Bluestockings – a book of educating Women
Ever practice the gentle art of avoidance? I have several things that I ought to be doing, mainly writing my piece for my Creative Writing group, but I am feeling singularly uninspired. Never mind, here’s a post about a book which I enjoyed reading, despite the fact that it’s historical non fiction. It is really readable as well as tackling a big subject in an interesting way. Bluestockings by Jane Robinson is subtitled The Remarkable Story of the First Women to Fight for an Education.
As you can guess from the title, this book deals with the first women who sought, and managed, a degree level education is this country. Not that it was all called degree level; there is a lot here about the different certificates and pass levels that women first earned before they were allowed to formally graduate.
The book begins with the informal group of curious women (and some men) who got together to discuss intellectual matters. Gradually various houses and hostels were set up to allow women to attend lectures and even tutorials in various localities, notably Oxford and Cambridge. This book is not limited to those two cities, however, as some developments were actually led by London, Durham, Sheffield and Manchester. Cambridge didn’t even allow women to formally graduate until 1948. Whoops! My old college, Selwyn, let women study there from 1976, but managed to muck up the formalities so that they had to get a retrospective Act of Parliament in the late 1980s to confirm all their degrees. Of course, the fact that all colleges in Cambridge now admit women isn’t covered in this book, as it really stops in the 1940s.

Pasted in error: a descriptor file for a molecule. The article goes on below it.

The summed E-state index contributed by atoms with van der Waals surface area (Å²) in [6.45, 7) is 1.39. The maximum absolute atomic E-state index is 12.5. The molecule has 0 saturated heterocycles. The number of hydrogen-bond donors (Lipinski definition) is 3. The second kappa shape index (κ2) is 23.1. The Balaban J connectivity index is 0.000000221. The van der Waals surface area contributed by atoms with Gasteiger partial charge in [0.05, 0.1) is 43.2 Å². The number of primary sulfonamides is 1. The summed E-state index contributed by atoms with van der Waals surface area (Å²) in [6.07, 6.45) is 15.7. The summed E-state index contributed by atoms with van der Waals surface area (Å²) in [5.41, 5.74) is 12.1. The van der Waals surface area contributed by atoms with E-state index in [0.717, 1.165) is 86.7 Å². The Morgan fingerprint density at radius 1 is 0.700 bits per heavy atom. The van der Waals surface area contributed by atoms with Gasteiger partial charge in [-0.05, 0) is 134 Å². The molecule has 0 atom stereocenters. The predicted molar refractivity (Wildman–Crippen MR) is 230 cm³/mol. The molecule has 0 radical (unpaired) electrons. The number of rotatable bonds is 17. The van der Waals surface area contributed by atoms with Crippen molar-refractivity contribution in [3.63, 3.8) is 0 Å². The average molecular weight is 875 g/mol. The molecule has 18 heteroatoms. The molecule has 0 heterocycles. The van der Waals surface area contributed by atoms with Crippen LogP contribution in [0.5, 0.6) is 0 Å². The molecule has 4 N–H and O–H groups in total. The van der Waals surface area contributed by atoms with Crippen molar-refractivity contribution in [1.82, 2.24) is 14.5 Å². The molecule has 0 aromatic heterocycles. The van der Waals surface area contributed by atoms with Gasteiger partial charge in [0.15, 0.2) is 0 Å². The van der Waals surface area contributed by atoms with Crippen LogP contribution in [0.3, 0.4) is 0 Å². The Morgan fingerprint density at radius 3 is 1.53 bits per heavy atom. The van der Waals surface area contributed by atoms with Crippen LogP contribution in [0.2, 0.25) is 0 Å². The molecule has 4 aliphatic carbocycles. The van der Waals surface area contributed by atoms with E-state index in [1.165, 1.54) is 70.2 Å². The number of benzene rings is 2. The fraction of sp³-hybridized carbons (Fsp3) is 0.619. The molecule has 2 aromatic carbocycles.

The great strength of this book is its anecdotal emphasis. There are hundreds of stories of cocoa parties, financial and other sacrifices made in order to learn, the realities of community life, the problems of those who struggled to learn and develop in the university system. There are accounts of the sympathetic and the unsympathetic men who forwarded and restricted the progress of women, the inconsistencies of women in encouraging and sometimes discouraging progress, and the limited choices open to even educated women in the early part of the twentieth century.
I found this book a good, informative read in many ways. I think anyone who is interested in the situation of women in the first half of the twentieth century will find this a good book with many careful references and accounts of what really happened.